Whither Microsoft Vine?

I’ve been trying Microsoft Vine. I’m not in the US so strictly outside the area of beta coverage; but the application seems to work fine.

What is Vine? It’s hard to position it, since parts of the UI suggest that it is mainly intended for communication in disasters. You install the application, set up contacts, and you can then send alerts concerning your well-being and report on “situations”. A Live Maps mash-up lets you see alerts in your local area; I’m imagining “the fire has not yet reached this part of the city”.

I find the disaster idea a bit fanciful. The world is crashing down around me, so I boot up Windows XP or Vista – the only supported operating systems so far, though Microsoft says it will add other platforms – as do all my contacts, and start interacting with Vine?

Then again, perhaps this isn’t mainly for disasters. The alerts you can show on the map include Politics, Business, Sports and Entertainment. The Post Report drop-down includes “Looking for music” as an option. Maybe Microsoft is trying to compete with Twitter after all?

Third possibility: it is a prototype, a mash-up example to promote Microsoft’s Live services, on which it depends? In that respect, it is somewhat interesting. Yet the application looks polished, and has a fully-fledged beta program; it looks like this is something Microsoft cares about and wants to promote.

There’s a blog post from the team which aims to clarify Vine’s positioning:

Microsoft Vine is not just another Social Network site or tool. It provides a way to keep track of places you care about, your friends and family and ask for and receive help. We aren’t going to compete with these other tools and we sure don’t think of ourselves as Twitter on Steroids.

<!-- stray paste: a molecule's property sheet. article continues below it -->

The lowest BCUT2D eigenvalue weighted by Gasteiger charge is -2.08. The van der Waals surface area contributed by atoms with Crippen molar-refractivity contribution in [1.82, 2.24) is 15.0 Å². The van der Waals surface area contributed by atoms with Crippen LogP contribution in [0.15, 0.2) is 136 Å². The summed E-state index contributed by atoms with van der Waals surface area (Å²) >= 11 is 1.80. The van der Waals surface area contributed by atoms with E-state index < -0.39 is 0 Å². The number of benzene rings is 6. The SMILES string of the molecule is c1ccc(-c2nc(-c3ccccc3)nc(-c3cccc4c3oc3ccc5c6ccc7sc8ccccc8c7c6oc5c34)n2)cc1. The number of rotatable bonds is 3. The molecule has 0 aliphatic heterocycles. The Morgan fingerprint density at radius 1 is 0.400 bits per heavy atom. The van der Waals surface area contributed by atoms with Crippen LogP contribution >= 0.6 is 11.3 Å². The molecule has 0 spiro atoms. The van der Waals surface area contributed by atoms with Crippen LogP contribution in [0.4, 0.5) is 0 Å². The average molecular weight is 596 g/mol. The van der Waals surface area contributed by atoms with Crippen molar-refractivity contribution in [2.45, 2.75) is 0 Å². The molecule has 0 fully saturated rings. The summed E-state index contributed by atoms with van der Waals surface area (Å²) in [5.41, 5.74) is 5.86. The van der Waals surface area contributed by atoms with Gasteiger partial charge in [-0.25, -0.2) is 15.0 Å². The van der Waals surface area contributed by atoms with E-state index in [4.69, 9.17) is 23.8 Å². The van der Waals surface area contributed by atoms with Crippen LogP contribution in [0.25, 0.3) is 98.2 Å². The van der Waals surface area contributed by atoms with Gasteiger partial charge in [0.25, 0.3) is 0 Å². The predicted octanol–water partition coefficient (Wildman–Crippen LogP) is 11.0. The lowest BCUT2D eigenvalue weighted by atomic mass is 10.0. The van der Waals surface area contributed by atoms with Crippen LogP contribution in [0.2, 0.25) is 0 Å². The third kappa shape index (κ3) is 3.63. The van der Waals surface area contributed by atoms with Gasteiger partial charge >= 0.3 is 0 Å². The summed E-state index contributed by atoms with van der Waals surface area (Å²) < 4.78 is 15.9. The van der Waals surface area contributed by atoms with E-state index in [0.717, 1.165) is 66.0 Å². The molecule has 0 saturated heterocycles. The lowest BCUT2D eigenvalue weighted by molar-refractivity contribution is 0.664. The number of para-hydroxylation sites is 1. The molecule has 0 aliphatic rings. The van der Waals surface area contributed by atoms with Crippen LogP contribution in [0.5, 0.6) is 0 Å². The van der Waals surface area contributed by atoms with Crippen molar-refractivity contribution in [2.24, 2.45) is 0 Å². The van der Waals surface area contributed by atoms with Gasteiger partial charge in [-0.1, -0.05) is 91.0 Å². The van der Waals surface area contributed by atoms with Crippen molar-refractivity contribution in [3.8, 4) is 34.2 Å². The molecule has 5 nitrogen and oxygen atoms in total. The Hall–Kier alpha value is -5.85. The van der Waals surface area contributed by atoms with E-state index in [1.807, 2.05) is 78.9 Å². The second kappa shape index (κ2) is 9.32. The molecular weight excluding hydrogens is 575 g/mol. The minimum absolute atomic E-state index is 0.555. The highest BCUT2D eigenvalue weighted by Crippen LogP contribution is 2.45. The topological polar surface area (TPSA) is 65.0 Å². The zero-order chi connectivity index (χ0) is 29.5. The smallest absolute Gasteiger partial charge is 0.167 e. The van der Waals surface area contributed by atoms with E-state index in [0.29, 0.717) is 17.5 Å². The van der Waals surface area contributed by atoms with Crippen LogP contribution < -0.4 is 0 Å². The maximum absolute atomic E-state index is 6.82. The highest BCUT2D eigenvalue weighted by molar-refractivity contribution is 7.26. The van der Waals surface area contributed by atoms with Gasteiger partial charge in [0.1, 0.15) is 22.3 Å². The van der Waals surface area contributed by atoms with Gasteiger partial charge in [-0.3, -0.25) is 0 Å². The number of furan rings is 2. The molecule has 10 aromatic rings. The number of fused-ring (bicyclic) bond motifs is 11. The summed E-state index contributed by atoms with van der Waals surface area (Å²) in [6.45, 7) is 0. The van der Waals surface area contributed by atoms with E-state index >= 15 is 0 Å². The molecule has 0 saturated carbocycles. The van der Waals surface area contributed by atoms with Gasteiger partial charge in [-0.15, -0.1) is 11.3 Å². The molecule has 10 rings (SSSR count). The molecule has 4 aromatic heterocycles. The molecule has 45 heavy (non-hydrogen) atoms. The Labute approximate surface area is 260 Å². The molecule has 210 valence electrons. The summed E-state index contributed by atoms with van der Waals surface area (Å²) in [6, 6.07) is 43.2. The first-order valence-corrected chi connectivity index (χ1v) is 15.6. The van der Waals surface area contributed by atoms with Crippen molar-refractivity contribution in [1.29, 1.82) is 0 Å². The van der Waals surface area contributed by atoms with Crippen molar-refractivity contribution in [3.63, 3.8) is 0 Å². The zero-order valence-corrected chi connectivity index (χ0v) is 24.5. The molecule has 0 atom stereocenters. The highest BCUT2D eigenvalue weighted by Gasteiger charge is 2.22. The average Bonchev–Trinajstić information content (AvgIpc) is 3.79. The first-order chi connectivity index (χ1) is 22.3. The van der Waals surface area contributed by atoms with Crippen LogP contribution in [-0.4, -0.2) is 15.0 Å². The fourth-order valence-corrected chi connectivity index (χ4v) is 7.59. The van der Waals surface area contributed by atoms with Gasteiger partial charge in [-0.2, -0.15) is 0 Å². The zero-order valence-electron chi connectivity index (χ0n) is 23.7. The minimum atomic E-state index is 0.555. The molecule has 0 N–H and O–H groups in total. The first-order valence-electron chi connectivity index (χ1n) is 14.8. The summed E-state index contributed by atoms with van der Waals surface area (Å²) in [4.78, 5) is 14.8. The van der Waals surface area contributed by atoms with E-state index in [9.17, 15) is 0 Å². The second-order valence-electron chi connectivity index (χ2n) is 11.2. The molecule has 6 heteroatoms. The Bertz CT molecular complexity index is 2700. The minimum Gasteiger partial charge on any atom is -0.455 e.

Sorry, I still don’t understand. It is as if your mobile provider offered you a second phone, specially tailored for use in emergencies, but which you could use it at other times as well. But you are never going to carry two around, just in case. The provider should add the emergency features to all its phones.

So why doesn’t Microsoft just add a couple of features to Live Messenger, instead of messing around with a new client? Further, if Microsoft really wants to help in emergencies, its client should be supremely lightweight and cross-platform, the service should be one any client can easily call on, and it should be doing this in concert with all the main telecom providers, device manufacturers, and social networks. If this is a problem that needs solving, that might yield useful results.

Then again, maybe the disaster stuff is not the real purpose of Vine; maybe that is a kind of emotional marketing to get us to use it.

Personally I am allergic to applications that want to run constantly in the background and occupy a space in the notification area. Vine has to be obviously and immediately useful to warrant it; and right now I’m not getting it.

In a real emergency, I will pick up my mobile, use SMS, turn on the radio, and possibly even consult Twitter – but only because I use Twitter all the time anyway.